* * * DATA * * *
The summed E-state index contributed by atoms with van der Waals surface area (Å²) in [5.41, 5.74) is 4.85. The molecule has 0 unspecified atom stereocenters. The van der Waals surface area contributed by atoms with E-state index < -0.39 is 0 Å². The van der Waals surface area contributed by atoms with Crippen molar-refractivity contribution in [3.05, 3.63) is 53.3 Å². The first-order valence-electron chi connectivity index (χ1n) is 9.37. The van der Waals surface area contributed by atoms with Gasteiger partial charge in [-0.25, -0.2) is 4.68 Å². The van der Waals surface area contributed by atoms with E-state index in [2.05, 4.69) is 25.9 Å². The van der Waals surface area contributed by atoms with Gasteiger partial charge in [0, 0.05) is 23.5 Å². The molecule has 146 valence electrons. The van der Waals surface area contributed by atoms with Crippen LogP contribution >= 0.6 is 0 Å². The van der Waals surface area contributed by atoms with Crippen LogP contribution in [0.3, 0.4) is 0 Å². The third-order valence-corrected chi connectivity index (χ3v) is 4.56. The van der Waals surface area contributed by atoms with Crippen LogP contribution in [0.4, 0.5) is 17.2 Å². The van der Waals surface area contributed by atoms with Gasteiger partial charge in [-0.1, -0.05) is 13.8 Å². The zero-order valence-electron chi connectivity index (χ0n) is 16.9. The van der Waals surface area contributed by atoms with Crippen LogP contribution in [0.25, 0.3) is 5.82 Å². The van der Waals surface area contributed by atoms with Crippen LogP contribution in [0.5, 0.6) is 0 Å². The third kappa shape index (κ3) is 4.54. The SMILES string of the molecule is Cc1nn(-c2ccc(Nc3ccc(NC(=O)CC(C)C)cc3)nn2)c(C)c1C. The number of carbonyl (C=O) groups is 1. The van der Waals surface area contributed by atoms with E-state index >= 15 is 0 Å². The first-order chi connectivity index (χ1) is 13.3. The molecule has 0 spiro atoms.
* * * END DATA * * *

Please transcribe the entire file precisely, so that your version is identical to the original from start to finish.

The summed E-state index contributed by atoms with van der Waals surface area (Å²) in [5.41, 5.74) is 4.85. The molecule has 0 unspecified atom stereocenters. The van der Waals surface area contributed by atoms with E-state index < -0.39 is 0 Å². The van der Waals surface area contributed by atoms with Crippen molar-refractivity contribution in [3.05, 3.63) is 53.3 Å². The first-order valence-electron chi connectivity index (χ1n) is 9.37. The van der Waals surface area contributed by atoms with Gasteiger partial charge in [-0.25, -0.2) is 4.68 Å². The van der Waals surface area contributed by atoms with E-state index in [2.05, 4.69) is 25.9 Å². The van der Waals surface area contributed by atoms with Gasteiger partial charge in [0, 0.05) is 23.5 Å². The molecule has 146 valence electrons. The van der Waals surface area contributed by atoms with Crippen LogP contribution >= 0.6 is 0 Å². The van der Waals surface area contributed by atoms with Crippen LogP contribution in [0.3, 0.4) is 0 Å². The third-order valence-corrected chi connectivity index (χ3v) is 4.56. The van der Waals surface area contributed by atoms with Crippen LogP contribution in [0.4, 0.5) is 17.2 Å². The van der Waals surface area contributed by atoms with Gasteiger partial charge in [-0.1, -0.05) is 13.8 Å². The zero-order valence-electron chi connectivity index (χ0n) is 16.9. The van der Waals surface area contributed by atoms with Crippen LogP contribution in [0.25, 0.3) is 5.82 Å². The van der Waals surface area contributed by atoms with Crippen LogP contribution in [0.5, 0.6) is 0 Å². The third kappa shape index (κ3) is 4.54. The SMILES string of the molecule is Cc1nn(-c2ccc(Nc3ccc(NC(=O)CC(C)C)cc3)nn2)c(C)c1C. The number of carbonyl (C=O) groups is 1. The van der Waals surface area contributed by atoms with E-state index >= 15 is 0 Å². The first-order chi connectivity index (χ1) is 13.3. The molecule has 0 spiro atoms.